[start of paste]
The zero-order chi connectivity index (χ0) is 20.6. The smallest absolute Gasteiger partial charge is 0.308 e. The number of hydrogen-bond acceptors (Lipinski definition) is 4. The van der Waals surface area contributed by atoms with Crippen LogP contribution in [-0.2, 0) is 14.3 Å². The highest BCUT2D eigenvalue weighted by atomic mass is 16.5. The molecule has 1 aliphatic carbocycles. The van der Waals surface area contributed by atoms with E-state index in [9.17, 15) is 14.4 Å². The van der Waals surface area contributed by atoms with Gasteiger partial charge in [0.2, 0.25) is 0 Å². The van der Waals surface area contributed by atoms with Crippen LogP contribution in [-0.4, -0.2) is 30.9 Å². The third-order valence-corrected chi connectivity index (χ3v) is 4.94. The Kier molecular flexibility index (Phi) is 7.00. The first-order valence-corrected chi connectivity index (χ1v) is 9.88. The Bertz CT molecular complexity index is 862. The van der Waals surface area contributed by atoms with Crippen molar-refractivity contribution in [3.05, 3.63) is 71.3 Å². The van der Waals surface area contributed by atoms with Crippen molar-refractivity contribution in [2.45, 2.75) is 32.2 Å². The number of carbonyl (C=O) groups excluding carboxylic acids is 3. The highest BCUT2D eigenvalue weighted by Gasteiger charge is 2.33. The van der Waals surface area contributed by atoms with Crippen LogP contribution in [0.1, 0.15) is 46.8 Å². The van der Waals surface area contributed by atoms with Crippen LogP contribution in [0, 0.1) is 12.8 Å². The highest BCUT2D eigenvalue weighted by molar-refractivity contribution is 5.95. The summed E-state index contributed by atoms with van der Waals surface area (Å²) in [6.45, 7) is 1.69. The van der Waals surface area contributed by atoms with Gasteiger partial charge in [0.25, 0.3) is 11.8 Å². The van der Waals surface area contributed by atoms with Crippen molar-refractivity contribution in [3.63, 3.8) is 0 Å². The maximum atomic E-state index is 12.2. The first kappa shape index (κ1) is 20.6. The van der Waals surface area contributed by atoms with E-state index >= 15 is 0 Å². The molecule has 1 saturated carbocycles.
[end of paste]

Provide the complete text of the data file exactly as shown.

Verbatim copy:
The zero-order chi connectivity index (χ0) is 20.6. The smallest absolute Gasteiger partial charge is 0.308 e. The number of hydrogen-bond acceptors (Lipinski definition) is 4. The van der Waals surface area contributed by atoms with Crippen LogP contribution in [-0.2, 0) is 14.3 Å². The highest BCUT2D eigenvalue weighted by atomic mass is 16.5. The molecule has 1 aliphatic carbocycles. The van der Waals surface area contributed by atoms with E-state index in [9.17, 15) is 14.4 Å². The van der Waals surface area contributed by atoms with Gasteiger partial charge in [0.2, 0.25) is 0 Å². The van der Waals surface area contributed by atoms with Crippen LogP contribution in [-0.4, -0.2) is 30.9 Å². The third-order valence-corrected chi connectivity index (χ3v) is 4.94. The Kier molecular flexibility index (Phi) is 7.00. The first-order valence-corrected chi connectivity index (χ1v) is 9.88. The Bertz CT molecular complexity index is 862. The van der Waals surface area contributed by atoms with Crippen molar-refractivity contribution in [3.05, 3.63) is 71.3 Å². The van der Waals surface area contributed by atoms with Crippen molar-refractivity contribution in [2.45, 2.75) is 32.2 Å². The number of carbonyl (C=O) groups excluding carboxylic acids is 3. The highest BCUT2D eigenvalue weighted by Gasteiger charge is 2.33. The van der Waals surface area contributed by atoms with Crippen LogP contribution in [0.1, 0.15) is 46.8 Å². The van der Waals surface area contributed by atoms with Crippen LogP contribution in [0, 0.1) is 12.8 Å². The highest BCUT2D eigenvalue weighted by molar-refractivity contribution is 5.95. The summed E-state index contributed by atoms with van der Waals surface area (Å²) in [6.45, 7) is 1.69. The van der Waals surface area contributed by atoms with Gasteiger partial charge in [0.25, 0.3) is 11.8 Å². The van der Waals surface area contributed by atoms with Crippen molar-refractivity contribution in [3.63, 3.8) is 0 Å². The maximum atomic E-state index is 12.2. The first kappa shape index (κ1) is 20.6. The van der Waals surface area contributed by atoms with E-state index >= 15 is 0 Å². The molecule has 1 saturated carbocycles.